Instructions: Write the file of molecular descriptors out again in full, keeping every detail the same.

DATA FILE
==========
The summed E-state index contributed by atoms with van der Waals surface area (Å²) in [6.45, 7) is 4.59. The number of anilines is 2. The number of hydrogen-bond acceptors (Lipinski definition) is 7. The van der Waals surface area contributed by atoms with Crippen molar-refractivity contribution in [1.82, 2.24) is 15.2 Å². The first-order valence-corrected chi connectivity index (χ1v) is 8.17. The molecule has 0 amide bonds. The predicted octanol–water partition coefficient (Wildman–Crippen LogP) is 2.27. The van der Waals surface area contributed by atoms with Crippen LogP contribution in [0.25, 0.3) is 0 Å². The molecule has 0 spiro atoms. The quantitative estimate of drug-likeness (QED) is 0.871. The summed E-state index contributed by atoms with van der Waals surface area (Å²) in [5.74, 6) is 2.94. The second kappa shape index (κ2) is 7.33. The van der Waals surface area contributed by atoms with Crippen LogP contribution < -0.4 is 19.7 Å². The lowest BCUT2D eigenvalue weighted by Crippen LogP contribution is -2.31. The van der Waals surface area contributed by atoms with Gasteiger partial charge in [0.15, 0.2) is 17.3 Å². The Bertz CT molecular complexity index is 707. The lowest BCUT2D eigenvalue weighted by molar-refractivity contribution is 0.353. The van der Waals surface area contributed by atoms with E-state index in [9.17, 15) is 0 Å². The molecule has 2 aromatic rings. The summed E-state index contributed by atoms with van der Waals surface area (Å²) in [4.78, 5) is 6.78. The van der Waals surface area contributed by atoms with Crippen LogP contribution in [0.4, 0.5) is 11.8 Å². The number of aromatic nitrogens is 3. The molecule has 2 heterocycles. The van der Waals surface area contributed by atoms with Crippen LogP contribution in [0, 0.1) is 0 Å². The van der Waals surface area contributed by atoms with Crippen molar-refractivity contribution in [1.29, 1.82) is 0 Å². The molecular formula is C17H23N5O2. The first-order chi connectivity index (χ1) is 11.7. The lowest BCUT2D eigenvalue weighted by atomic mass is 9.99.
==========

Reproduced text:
The summed E-state index contributed by atoms with van der Waals surface area (Å²) in [6.45, 7) is 4.59. The number of anilines is 2. The number of hydrogen-bond acceptors (Lipinski definition) is 7. The van der Waals surface area contributed by atoms with Crippen molar-refractivity contribution in [1.82, 2.24) is 15.2 Å². The first-order valence-corrected chi connectivity index (χ1v) is 8.17. The molecule has 0 amide bonds. The predicted octanol–water partition coefficient (Wildman–Crippen LogP) is 2.27. The van der Waals surface area contributed by atoms with Crippen LogP contribution in [0.25, 0.3) is 0 Å². The molecule has 0 spiro atoms. The quantitative estimate of drug-likeness (QED) is 0.871. The summed E-state index contributed by atoms with van der Waals surface area (Å²) in [5.74, 6) is 2.94. The second kappa shape index (κ2) is 7.33. The van der Waals surface area contributed by atoms with Crippen LogP contribution < -0.4 is 19.7 Å². The lowest BCUT2D eigenvalue weighted by Crippen LogP contribution is -2.31. The van der Waals surface area contributed by atoms with Gasteiger partial charge in [0.15, 0.2) is 17.3 Å². The Bertz CT molecular complexity index is 707. The lowest BCUT2D eigenvalue weighted by molar-refractivity contribution is 0.353. The van der Waals surface area contributed by atoms with E-state index in [9.17, 15) is 0 Å². The molecule has 2 aromatic rings. The summed E-state index contributed by atoms with van der Waals surface area (Å²) in [4.78, 5) is 6.78. The van der Waals surface area contributed by atoms with Crippen LogP contribution in [0.4, 0.5) is 11.8 Å². The number of aromatic nitrogens is 3. The molecule has 2 heterocycles. The van der Waals surface area contributed by atoms with Crippen LogP contribution in [0, 0.1) is 0 Å². The van der Waals surface area contributed by atoms with Crippen molar-refractivity contribution in [1.29, 1.82) is 0 Å². The molecular formula is C17H23N5O2. The first-order chi connectivity index (χ1) is 11.7. The lowest BCUT2D eigenvalue weighted by atomic mass is 9.99.